A Pier Poem with two lines of Lou Reed’s and one (misquoted) line of Steinbeck’s

Nail polish red, the parts of your heart

I can’t see, show them off, a serious

pert cute space above your name.

Sleeping on the beach above the nameless wave,

“duality of nature” in mind, I’ve proclaimed

a twoness in myself as cutting as the space between

your patronymic and familiar name.

“Two lines per person,” surging pull, replace

and shudder as the gravel turns over.

I sit on the heavy bench and see the heavy sea

(surfers call it slop) and contemplate,

not awake all over,

Two!

As if our double-chambered heart and brain

Told us we must pair

and procreate with twins.

To pare,

as if a rhyme as clean as “cut” and “scut”

could be the knife that separates a fish and life.

And in the zone I’ve gone to

I’ve never seen

anyone obey the sign to cast beneath the rim.

Everyone who grew up here knows this bend

the chance to look back and pretend

to float on air.

Those kidney-shaped glands jellyfish have,

they have names, but what are they?

Hearts? Brains?

Get up and sit down.

An exercise in  writing that becomes as binary

as end-stopped rhyme.

Someone carved my name into the rim.

My name is

“Worn Groove, Worn Groove, Drilled Hole.”

I thought that I’d refer to something cutting,

like the scars in the surface of the cleaning station,

or pungent as guts,

something rich and rusty like a urine stain.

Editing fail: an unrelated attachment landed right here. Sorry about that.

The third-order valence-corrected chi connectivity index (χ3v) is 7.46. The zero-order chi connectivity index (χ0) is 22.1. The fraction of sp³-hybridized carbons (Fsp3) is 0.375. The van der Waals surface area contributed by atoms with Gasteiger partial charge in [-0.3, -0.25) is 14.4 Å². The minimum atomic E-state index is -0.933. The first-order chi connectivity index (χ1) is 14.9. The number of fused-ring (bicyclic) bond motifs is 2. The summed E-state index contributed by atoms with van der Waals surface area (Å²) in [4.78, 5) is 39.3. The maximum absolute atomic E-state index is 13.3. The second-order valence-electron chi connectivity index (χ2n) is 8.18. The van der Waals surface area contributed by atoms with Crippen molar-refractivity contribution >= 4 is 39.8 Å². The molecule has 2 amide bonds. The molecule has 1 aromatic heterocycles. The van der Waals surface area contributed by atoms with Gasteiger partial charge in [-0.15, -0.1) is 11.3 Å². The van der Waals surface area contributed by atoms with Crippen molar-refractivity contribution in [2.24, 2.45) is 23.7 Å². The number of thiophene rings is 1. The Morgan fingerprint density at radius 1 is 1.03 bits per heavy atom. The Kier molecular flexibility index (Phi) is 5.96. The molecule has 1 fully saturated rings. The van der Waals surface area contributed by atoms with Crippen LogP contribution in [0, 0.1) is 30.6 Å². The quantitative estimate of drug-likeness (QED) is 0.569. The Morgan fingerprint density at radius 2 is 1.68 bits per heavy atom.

My first memory of coming here

was the day a sideways wave washed over me,

and I’ve dreamed repeatedly

of being here,

the undertows of sleep

changing the ordinary folk into a parade.

Poems are about life,

and this one is about life jutting

from its accustomed place.

The bright empyrean,

why stories often portray angels as terrifying bright.

To jerk life forth in a burst from its berth in the deep

like a list that you keep

in a desk of your friends who have died

or metamorphosed

like scattered crab carapaces,

bones with open channels, rooms,

wells and snags.

“It’s a quality of light, a smell,”

It’s a murmur and a roar

“What could be more darkly bright

Than truth’s day star?”

The eyes have closed.

The negative exposed,

the lid snapped shut.

In rugose red boots

The lady walks past.

The die is cast,

the fish is caught,

Never to curl itself into a knot of “loose.”

To be cleaned in the gaze of others

Is to be chosen,

and rejected.

Two lines! May they track right,

and guide us through

the raging night,

into a clean day’s break.

written April 14 2012 as a participant in “Fishing for Words,” at the Pacifica Pier, hosted by Toni Mirosevich and Pacifica’s Environmental Family 

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About aquaticbiology

I'm a person from the San Francisco Bay Area. I like reading, the movies, my family, and biology. I think the science blogosphere is really fantastic and this is my blog about aquatic biology and the life sciences - along with digressions into science-art and commentary. Enjoy!
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